Sonal Ambegaokar, Health Policy Attorney, email@example.com
 Information about immigrants’ current eligibility for health care and federal public benefits is available in our table titled “A Quick Guide to Immigrant Eligibility for ACA and Key Federal Means-tested Programs” (Jan. 29, 2013), www.nilc.org/document.html?id=844.
 This 5-year waiting period, which applies to most lawfully present immigrants, was created by the 1996 welfare reform law and is commonly referred to as the “5-year bar.”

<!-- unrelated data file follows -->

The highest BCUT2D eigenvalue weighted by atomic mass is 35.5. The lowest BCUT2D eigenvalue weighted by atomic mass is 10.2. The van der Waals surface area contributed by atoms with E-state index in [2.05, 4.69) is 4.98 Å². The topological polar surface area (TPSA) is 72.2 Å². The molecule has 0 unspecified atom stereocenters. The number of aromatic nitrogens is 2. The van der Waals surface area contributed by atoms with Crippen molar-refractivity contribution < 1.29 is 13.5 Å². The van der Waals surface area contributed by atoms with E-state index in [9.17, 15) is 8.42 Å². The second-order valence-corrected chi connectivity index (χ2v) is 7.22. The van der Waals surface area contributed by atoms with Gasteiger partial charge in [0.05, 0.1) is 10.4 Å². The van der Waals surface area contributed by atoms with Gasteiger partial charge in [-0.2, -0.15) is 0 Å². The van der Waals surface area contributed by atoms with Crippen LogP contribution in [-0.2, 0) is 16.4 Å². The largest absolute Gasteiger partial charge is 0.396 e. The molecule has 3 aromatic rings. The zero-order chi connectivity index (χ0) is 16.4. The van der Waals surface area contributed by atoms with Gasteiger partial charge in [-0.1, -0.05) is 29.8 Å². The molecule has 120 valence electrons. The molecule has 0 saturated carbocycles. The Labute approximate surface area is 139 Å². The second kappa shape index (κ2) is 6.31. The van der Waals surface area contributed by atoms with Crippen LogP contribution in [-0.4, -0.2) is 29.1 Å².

I.e., if the person were eligible under a program’s non–immigration status-related criteria, such as income, state residency, disability, etc.
 In reality, most RPIs are likely to have to wait more than 15 years to gain access to federal public benefits, depending on how much time it will take for the federal government to implement the law, as well as any additional time it will take people to complete the necessary application and renewal processes.
 Not everyone who has an H or W visa will be able eventually to adjust to LPR status, however.